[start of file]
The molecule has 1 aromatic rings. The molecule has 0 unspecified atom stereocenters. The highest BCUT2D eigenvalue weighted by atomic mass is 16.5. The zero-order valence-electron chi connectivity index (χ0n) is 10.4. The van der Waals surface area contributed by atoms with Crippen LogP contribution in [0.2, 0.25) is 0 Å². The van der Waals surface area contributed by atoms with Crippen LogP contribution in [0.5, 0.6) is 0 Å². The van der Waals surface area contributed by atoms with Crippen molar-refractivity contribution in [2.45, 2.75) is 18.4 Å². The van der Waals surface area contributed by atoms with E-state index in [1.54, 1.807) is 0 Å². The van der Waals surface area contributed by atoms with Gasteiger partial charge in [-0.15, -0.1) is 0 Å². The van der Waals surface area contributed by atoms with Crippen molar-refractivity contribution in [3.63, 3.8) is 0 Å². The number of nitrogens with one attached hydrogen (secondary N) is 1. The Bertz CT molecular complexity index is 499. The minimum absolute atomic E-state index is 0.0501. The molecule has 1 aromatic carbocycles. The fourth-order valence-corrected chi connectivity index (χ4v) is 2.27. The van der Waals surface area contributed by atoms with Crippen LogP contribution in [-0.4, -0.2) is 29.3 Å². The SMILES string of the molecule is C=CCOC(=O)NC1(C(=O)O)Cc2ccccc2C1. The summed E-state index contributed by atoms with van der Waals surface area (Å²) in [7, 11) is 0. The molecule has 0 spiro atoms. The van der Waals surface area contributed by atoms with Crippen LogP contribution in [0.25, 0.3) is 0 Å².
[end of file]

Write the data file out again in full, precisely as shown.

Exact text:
The molecule has 1 aromatic rings. The molecule has 0 unspecified atom stereocenters. The highest BCUT2D eigenvalue weighted by atomic mass is 16.5. The zero-order valence-electron chi connectivity index (χ0n) is 10.4. The van der Waals surface area contributed by atoms with Crippen LogP contribution in [0.2, 0.25) is 0 Å². The van der Waals surface area contributed by atoms with Crippen LogP contribution in [0.5, 0.6) is 0 Å². The van der Waals surface area contributed by atoms with Crippen molar-refractivity contribution in [2.45, 2.75) is 18.4 Å². The van der Waals surface area contributed by atoms with E-state index in [1.54, 1.807) is 0 Å². The van der Waals surface area contributed by atoms with Gasteiger partial charge in [-0.15, -0.1) is 0 Å². The van der Waals surface area contributed by atoms with Crippen molar-refractivity contribution in [3.63, 3.8) is 0 Å². The number of nitrogens with one attached hydrogen (secondary N) is 1. The Bertz CT molecular complexity index is 499. The minimum absolute atomic E-state index is 0.0501. The molecule has 1 aromatic carbocycles. The fourth-order valence-corrected chi connectivity index (χ4v) is 2.27. The van der Waals surface area contributed by atoms with Crippen LogP contribution in [-0.4, -0.2) is 29.3 Å². The SMILES string of the molecule is C=CCOC(=O)NC1(C(=O)O)Cc2ccccc2C1. The summed E-state index contributed by atoms with van der Waals surface area (Å²) in [7, 11) is 0. The molecule has 0 spiro atoms. The van der Waals surface area contributed by atoms with Crippen LogP contribution in [0.25, 0.3) is 0 Å².